Review: Salonen, LA Phil, Respighi

The Mature Salonen Takes on Standard Rep, to ‘Spectacular’ End.

By TIMOTHY MANGAN, Musical America, April 30, 2019.

For the fourth program out of five that he’ll conduct during his three-week residency with the Los Angeles Philharmonic this season, Esa-Pekka Salonen, now conductor laureate, chose a program that seemed aimed to please. Not that it lacked sophistication, but it turned out that all of the pieces on offer, save the contemporary one (and in the end that proved good company too), fell comfortably into the category of orchestral showpiece, something that Salonen didn’t do much of when he was music director here. The concert’s finale, Respighi’s Pines of Rome, would have raised the eyebrows of a young Salonen, simply because he never would have conducted it. Too vulgar.

But the Finnish conductor/composer, once a firebrand of the avant-garde, mellowed considerably over the years; we all watched him do it. Saturday’s performance was a matter of hearing how Pines fared under his baton, but in hindsight there coul be little surprise. It was, in a word, spectacular.

The first movement, “The Pines of the Villa Borghese,” a depiction of children at their games, was played at quite a clip, but without losing that rollicking lilt so necessary to its charm. The dazzle of the orchestration congealed into a buzz of electricity. Salonen and the orchestra luxuriated in the next two movements, “The Pines Near a Catacomb” and “The Pines of the Janiculum,” basking in the sumptuous warmth of the scoring, but never losing the arc, both blooming wonderfully.

The throbbing culmination, “The Pines of the Appian Way,” was handled just right too, a not too slow tempo established, the opening solos emerging clearly, the crescendo held back and then released. The extra brass were placed surround-sound style, with platoons in the back right and left of the choral terrace, and another high in the balcony behind us. Salonen faced the audience to conduct the latter. The closing measures may have been the loudest sound from an orchestra these ears have ever heard, but not painful and decently balanced. The crowd erupted. As with his Rite of Spring two weeks ago, Salonen turned for his bow, smiled, and threw a thumb back at the orchestra in disbelief himself.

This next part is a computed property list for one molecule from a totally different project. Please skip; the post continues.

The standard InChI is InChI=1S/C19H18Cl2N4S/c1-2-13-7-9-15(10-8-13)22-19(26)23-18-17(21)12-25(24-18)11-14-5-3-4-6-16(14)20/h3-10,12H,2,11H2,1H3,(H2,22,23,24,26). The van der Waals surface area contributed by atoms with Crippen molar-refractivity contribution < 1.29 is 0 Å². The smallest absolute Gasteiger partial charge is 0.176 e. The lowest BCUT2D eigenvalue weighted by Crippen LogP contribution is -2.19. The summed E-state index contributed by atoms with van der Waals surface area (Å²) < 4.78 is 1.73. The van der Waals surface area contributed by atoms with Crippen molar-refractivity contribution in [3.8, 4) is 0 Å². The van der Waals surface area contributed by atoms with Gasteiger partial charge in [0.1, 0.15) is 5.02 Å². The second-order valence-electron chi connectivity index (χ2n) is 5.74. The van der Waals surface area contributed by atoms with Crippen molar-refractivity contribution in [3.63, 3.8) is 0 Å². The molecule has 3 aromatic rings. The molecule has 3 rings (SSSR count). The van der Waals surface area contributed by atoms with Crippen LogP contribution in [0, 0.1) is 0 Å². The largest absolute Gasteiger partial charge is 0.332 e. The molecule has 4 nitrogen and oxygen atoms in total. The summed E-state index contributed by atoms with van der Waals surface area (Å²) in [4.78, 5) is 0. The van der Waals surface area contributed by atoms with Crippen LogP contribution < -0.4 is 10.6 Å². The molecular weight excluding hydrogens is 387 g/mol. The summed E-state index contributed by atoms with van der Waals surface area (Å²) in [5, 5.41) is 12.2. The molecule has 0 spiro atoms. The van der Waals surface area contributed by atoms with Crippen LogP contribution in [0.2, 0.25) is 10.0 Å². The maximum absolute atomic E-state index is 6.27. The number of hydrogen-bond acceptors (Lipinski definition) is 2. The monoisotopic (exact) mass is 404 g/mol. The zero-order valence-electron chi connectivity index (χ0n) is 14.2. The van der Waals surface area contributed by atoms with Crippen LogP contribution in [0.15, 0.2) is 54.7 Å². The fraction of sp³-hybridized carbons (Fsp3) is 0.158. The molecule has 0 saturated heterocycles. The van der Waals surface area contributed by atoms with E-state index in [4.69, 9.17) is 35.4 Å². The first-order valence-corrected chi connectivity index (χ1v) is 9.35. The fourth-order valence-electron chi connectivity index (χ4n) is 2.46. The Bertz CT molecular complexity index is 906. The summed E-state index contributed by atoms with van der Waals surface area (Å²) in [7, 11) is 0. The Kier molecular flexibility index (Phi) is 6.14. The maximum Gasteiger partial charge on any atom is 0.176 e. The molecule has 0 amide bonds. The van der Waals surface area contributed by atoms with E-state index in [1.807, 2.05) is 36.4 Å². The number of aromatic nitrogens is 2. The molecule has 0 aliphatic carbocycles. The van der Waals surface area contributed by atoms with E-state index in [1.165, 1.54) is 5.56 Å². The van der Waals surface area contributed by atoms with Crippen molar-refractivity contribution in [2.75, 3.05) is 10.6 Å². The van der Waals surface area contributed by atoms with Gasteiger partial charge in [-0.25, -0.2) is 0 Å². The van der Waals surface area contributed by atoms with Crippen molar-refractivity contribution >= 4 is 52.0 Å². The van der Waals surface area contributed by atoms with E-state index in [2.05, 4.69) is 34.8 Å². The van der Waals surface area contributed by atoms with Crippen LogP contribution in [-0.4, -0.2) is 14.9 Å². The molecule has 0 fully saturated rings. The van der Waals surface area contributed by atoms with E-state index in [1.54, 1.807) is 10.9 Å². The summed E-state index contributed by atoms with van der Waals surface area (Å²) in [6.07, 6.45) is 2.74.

It was preceded by the work of another Italian composer, Esa (In cauda V) by Franco Donatoni (1927-2000). Microphone in hand, Salonen told us how he had studied with Donatoni, how the piece came to be commissioned, how the composer passed away without delivering the piece until a month later it showed up in the mail, with Salonen’s name in the title. (The piece was first performed here in 2001.) Phoning Donatoni’s widow, he found out that the composer, too sick to even hold a pencil, had apparently dictated the entire work to his students.

Salonen also gave us a metaphor for listening to this music, describing a medieval stained glass window held together by strips of lead that morphs into a slot machine. It was a strange but useful metaphor, because Donatoni opens Esa with tone clusters and dense trills that are orchestrated in such a way — often played by a single class of instruments — as to be colorful and cohesive rather than dissonant and gnarled. These and other motifs then shift and transform for the rest of the 12-minute piece, turning over like fruit in a slot machine, and despite its harmony, the music remains more color-oriented than harsh. More and more silences enter as it goes along, the instrumentation grows sparser, and it eventually dissipates with the sound of a lone harpsichord on a descending scale. A remarkable work, worth wider discovery.

The first half of the concert opened with Debussy’s Iberia, a piece certainly on par with La Mer but for some reason less often heard. Salonen led a crisp and propulsive account, wholly satisfying in the timbres uncovered seemingly without effort and dramatic and atmospheric flow. The many tempo changes of the finale, “The Morning of a Festival Day,” were decisively dispatched and the piece ultimately whipped up to a thrill.

Gilmore Artist Igor Levit then arrived for Ravel’s Concerto for the Left Hand. This was mostly an intense and probing reading, with Levit both digging into the keyboard grittily and offering silken, dappled hues in contrast. His cadenzas were impressively expansive. Salonen and the orchestra supported handsomely, too handsomely at times — the winds and brass overwhelming the violins, which were split right and left, and the orchestra overwhelming Levit, including in the final bars.

Somehow, too, it was odd to see Levit using a tablet to read the music, using his right hand to flip the pages, something the pianist that the concerto was originally written for could never do.